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Dreaming of going away? (Picture: Getty Images)
Guadeloupe, where series Death In Paradise is filmed, is a popular Caribbean tourist destination.
The tropical climes and beautiful beaches make for a very dreamy place for a holiday indeed.
If you’re planning your next getaway or looking for a bit of inspiration, here’s a quick travel guide full of things you should know about Guadeloupe.
Where is Guadeloupe?
Guadeloupe is a group of islands – some inhabited and some not – in the Caribbean. The island make up an overseas department of France.
The official language there is French, but Guadeloupean Creole is also very widely spoken.
Its capital city is Basse-Terre, which can be found to the south-west of Basse-Terre Island.
However, Grande-Terre Island is where you’ll find the city with the highest population – Les Abymes – and the biggest city – Pointe-à-Pitre – which is also considered Guadeloupe’s business capital.
Since Guadeloupe is a part of the European Union, European Union citizens are free to move there without needing to secure a visa.
Covid travel restrictions
At the time of writing, with all UK nations either back in lockdown or under the highest tiers of restrictions, you should not leave home for anything that’s not essential (for example, medical care, work if you can’t work from home, essential shopping, exercise etc.) and to visit those in your bubble.
As the Government website simply states: ‘You must not go on holiday,’ so we don’t expect to be going on any casual jaunts to the Caribbean any time soon.
If you find yourself needing to make an essential trip and are operating within the law, then you’ll need to provide evidence of a negative Covid-19 test taken within 72 hours of your flight. Only under-11s are exempt from this.
Non-essential travel is prohibited (Picture: Hollie Adams/Getty Images)
Guadeloupe’s Foreign Travel Advice page on the Government website also says that travellers need to have ‘a self-certified document’ stating they’ve got no symptoms of the virus and, to their knowledge, they haven’t been in contact with anyone who’s tested positive within the last fortnight.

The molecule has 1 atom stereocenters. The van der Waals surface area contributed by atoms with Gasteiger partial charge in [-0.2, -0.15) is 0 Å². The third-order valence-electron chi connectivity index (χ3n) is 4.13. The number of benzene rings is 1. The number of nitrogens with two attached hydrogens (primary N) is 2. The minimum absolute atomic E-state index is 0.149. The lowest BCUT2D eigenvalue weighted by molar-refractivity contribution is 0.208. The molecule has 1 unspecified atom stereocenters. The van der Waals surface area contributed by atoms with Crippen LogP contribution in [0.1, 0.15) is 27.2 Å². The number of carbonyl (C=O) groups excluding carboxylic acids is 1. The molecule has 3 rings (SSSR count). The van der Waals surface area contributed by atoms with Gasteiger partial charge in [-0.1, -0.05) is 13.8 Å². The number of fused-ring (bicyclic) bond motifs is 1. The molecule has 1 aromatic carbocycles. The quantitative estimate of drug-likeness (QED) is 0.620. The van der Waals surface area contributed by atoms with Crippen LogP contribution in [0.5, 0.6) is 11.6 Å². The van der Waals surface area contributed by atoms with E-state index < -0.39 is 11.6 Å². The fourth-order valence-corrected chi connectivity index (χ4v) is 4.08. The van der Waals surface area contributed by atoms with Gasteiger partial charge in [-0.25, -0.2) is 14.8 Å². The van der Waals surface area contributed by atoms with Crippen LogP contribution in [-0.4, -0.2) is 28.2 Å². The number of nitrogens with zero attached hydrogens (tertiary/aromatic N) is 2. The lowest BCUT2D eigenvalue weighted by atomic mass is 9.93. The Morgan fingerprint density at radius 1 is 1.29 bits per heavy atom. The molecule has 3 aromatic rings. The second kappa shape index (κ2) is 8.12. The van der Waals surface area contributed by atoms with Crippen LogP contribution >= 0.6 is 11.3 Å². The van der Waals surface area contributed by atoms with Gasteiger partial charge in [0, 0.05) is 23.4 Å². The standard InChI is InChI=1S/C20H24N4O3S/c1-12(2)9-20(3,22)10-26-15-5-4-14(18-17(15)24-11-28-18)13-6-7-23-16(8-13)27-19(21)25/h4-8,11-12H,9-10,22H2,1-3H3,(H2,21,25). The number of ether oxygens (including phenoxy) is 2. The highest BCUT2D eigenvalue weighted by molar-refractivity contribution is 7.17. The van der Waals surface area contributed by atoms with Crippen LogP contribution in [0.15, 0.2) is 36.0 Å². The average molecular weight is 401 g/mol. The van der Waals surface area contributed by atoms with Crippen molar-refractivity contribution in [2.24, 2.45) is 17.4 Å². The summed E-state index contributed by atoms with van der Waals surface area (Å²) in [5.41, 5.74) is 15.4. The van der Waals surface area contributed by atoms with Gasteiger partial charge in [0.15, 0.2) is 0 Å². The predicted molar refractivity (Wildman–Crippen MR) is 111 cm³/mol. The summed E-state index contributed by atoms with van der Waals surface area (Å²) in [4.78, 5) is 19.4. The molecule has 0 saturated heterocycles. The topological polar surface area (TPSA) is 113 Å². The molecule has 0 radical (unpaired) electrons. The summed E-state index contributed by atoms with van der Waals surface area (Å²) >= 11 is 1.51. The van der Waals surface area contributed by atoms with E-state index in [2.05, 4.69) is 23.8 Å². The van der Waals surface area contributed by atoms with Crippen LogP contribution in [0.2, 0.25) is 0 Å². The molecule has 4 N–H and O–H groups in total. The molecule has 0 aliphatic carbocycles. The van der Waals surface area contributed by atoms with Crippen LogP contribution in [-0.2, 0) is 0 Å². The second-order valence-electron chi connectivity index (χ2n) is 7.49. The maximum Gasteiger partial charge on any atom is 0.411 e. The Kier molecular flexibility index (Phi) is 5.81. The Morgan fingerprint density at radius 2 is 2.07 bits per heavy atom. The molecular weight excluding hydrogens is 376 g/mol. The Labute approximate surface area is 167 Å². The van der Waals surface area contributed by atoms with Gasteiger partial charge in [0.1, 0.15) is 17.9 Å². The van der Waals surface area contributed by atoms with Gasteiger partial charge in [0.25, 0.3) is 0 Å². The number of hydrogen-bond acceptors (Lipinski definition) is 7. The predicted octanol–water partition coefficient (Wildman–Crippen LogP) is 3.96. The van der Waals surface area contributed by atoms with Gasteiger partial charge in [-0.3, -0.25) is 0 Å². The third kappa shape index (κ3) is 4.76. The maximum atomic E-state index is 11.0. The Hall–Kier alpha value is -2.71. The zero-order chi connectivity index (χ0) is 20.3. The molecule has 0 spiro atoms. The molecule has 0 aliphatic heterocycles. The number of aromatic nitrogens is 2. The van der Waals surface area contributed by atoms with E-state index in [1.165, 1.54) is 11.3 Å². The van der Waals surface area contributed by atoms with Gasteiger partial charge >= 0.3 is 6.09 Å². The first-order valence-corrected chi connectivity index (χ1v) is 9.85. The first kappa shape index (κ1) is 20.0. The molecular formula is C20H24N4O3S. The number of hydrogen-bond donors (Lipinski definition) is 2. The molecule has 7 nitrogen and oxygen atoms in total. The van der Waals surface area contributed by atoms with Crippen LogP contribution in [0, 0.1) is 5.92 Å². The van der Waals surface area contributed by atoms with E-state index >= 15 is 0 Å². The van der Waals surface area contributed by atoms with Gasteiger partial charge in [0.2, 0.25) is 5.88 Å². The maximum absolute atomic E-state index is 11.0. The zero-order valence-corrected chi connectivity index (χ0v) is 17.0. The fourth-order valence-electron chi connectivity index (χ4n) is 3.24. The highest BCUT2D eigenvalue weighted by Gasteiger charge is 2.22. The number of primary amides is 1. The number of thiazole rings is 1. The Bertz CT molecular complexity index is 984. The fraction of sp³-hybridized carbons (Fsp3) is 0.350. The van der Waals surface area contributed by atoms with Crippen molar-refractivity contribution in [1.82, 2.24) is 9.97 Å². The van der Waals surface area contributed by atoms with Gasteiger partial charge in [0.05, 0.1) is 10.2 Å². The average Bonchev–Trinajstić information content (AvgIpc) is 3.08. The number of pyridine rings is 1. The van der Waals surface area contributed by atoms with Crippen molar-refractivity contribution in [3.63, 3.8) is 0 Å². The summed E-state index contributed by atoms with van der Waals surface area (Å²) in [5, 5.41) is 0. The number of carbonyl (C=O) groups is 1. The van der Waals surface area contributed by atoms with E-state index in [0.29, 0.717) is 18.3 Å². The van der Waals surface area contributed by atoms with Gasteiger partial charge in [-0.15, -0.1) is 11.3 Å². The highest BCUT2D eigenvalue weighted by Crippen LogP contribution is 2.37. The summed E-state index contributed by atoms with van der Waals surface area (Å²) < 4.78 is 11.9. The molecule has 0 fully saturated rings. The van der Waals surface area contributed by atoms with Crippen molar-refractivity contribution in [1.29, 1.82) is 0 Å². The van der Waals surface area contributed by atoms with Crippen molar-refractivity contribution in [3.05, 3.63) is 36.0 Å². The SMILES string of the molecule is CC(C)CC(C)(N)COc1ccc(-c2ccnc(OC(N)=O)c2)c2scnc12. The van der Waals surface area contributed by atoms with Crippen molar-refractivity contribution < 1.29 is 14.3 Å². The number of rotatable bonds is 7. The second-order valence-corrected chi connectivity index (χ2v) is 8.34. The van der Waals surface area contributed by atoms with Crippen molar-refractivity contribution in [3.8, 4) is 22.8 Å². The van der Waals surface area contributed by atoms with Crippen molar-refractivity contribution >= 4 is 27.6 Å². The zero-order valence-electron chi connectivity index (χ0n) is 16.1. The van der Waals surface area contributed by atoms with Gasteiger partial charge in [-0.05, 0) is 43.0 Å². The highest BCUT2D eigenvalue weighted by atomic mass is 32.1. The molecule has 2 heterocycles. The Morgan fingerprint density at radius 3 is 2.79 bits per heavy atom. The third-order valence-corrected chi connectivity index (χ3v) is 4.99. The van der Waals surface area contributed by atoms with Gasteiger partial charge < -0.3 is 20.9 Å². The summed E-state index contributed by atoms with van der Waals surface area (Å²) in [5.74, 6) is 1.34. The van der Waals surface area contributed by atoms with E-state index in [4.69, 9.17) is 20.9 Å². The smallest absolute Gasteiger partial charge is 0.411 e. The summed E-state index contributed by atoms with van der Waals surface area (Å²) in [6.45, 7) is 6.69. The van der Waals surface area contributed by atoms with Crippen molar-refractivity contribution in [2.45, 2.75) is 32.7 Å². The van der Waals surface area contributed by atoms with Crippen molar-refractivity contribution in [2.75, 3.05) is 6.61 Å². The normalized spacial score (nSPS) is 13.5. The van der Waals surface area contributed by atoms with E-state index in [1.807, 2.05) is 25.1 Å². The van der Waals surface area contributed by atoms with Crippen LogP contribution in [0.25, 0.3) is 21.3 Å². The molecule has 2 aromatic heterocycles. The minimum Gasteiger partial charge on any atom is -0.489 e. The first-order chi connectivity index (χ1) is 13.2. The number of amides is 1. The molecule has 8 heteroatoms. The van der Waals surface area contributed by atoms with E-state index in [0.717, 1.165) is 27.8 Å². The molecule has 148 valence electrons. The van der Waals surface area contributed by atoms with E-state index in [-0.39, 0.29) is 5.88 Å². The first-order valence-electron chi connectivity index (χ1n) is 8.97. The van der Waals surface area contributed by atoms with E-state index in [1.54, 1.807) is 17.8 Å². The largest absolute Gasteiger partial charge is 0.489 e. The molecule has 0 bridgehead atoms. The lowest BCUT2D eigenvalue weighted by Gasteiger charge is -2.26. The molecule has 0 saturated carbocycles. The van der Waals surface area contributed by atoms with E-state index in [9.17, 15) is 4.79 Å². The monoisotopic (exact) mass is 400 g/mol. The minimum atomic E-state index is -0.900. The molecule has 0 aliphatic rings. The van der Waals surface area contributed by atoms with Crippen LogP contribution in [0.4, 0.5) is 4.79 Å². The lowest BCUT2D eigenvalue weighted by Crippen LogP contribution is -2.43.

You’ll only be able to re-enter the UK if you can provide a negative test that’s no more than 72 hours old – unless you’re a returning UK national and permanent resident or haulier, as they are exempt from this rule.
You will, however, have to self-isolate for 10 days when you get back.
Terre-De-Haut, Guadeloupe (Picture: Getty Images/EyeEm)
What’s the weather in Guadeloupe like?
With the island being so close to the equator, the lowest temperature you’re likely to see is just under 20°C on average between the months of January and February.
During those same months, the highest temperature you’re likely to see on average is just over 29°C.
Meanwhile, in warmer months, the average high is around 31-32°C.
Their wet season lasts from July to December, and their dry season lasts from January to June.
It’s also not uncommon for hurricanes to hit due to the tropical climate.
Is Guadeloupe safe?
According to the Government’s Foreign Travel Advice page, there are low crime levels on the island.
You should avoid carrying lots of cash and valuables around with you and, after the sun goes down, don’t go to ‘isolated areas’ like beaches.
The island of La Petite Terre (Picture: Getty Images)
How much does it cost to go to Guadeloupe?
At the time of writing, round-trip flights to Pointe-à-Pitre, where most international flights go to, can set you back anywhere from roughly £500 to nearly two grand.
Flights to the Caribbean usually take approximately nine hours if the flights are non-stop.
Most hotels cost roughly £100-£200 a night, depending on when you book, but some cost as little as £50 a night while a 5-star hotel can cost upwards of £700 a night.
The official currency used there is the Euro.
Things to do in Guadeloupe
With its tropical climate and stunning beaches, tourism is one of the biggest economic drivers for Guadeloupe,
When we are allowed to travel again, holidaymakers there can enjoy taking in the various natural splendours by sunbathing, sailing and snorkelling and more along the coast or trekking through the Guadeloupe National Park on Basse-Terre.
The larger of the two Pigeon Islands is surrounded by a protected coral reef, which makes for beautiful diving.
You’ll likely find a lot of English speakers in the cosmopolitan Terre-de-Haut, thanks to its popularity with sailors worldwide.
In Point-à-Pitre, you can explore historical sites like the Cathédrale de St-Pierre et St-Paul and the Place de la Victoire.
There you’ll also find the Mémorial ACTe museum, which focuses on the history of the slave trade.
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